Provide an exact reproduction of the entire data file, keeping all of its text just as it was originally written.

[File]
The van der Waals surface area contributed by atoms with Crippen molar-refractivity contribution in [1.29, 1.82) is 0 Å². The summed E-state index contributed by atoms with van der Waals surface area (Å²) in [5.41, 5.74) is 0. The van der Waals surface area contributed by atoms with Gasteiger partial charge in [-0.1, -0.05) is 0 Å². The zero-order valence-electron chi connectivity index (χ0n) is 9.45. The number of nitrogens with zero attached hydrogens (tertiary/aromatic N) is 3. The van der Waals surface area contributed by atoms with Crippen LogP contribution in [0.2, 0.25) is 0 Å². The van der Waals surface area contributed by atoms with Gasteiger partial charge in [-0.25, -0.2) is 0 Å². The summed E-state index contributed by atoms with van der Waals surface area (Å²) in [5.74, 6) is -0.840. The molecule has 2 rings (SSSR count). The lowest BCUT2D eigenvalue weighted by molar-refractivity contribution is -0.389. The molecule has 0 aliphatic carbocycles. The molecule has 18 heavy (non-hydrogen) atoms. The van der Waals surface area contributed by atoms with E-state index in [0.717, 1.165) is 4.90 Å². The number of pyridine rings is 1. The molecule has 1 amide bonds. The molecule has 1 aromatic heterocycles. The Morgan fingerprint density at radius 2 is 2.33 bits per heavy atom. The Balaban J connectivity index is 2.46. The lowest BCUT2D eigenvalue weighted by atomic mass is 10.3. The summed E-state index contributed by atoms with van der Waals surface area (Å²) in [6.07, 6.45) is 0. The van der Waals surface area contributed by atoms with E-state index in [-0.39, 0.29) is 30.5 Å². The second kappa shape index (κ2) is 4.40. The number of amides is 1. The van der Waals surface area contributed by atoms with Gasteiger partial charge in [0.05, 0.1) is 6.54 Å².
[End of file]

The van der Waals surface area contributed by atoms with Crippen molar-refractivity contribution in [1.29, 1.82) is 0 Å². The summed E-state index contributed by atoms with van der Waals surface area (Å²) in [5.41, 5.74) is 0. The van der Waals surface area contributed by atoms with Gasteiger partial charge in [-0.1, -0.05) is 0 Å². The zero-order valence-electron chi connectivity index (χ0n) is 9.45. The number of nitrogens with zero attached hydrogens (tertiary/aromatic N) is 3. The van der Waals surface area contributed by atoms with Crippen LogP contribution in [0.2, 0.25) is 0 Å². The van der Waals surface area contributed by atoms with Gasteiger partial charge in [-0.25, -0.2) is 0 Å². The summed E-state index contributed by atoms with van der Waals surface area (Å²) in [5.74, 6) is -0.840. The molecule has 2 rings (SSSR count). The lowest BCUT2D eigenvalue weighted by molar-refractivity contribution is -0.389. The molecule has 0 aliphatic carbocycles. The molecule has 18 heavy (non-hydrogen) atoms. The van der Waals surface area contributed by atoms with E-state index in [0.717, 1.165) is 4.90 Å². The number of pyridine rings is 1. The molecule has 1 amide bonds. The molecule has 1 aromatic heterocycles. The Morgan fingerprint density at radius 2 is 2.33 bits per heavy atom. The Balaban J connectivity index is 2.46. The lowest BCUT2D eigenvalue weighted by atomic mass is 10.3. The summed E-state index contributed by atoms with van der Waals surface area (Å²) in [6.07, 6.45) is 0. The van der Waals surface area contributed by atoms with E-state index in [-0.39, 0.29) is 30.5 Å². The second kappa shape index (κ2) is 4.40. The number of amides is 1. The van der Waals surface area contributed by atoms with Gasteiger partial charge in [0.05, 0.1) is 6.54 Å².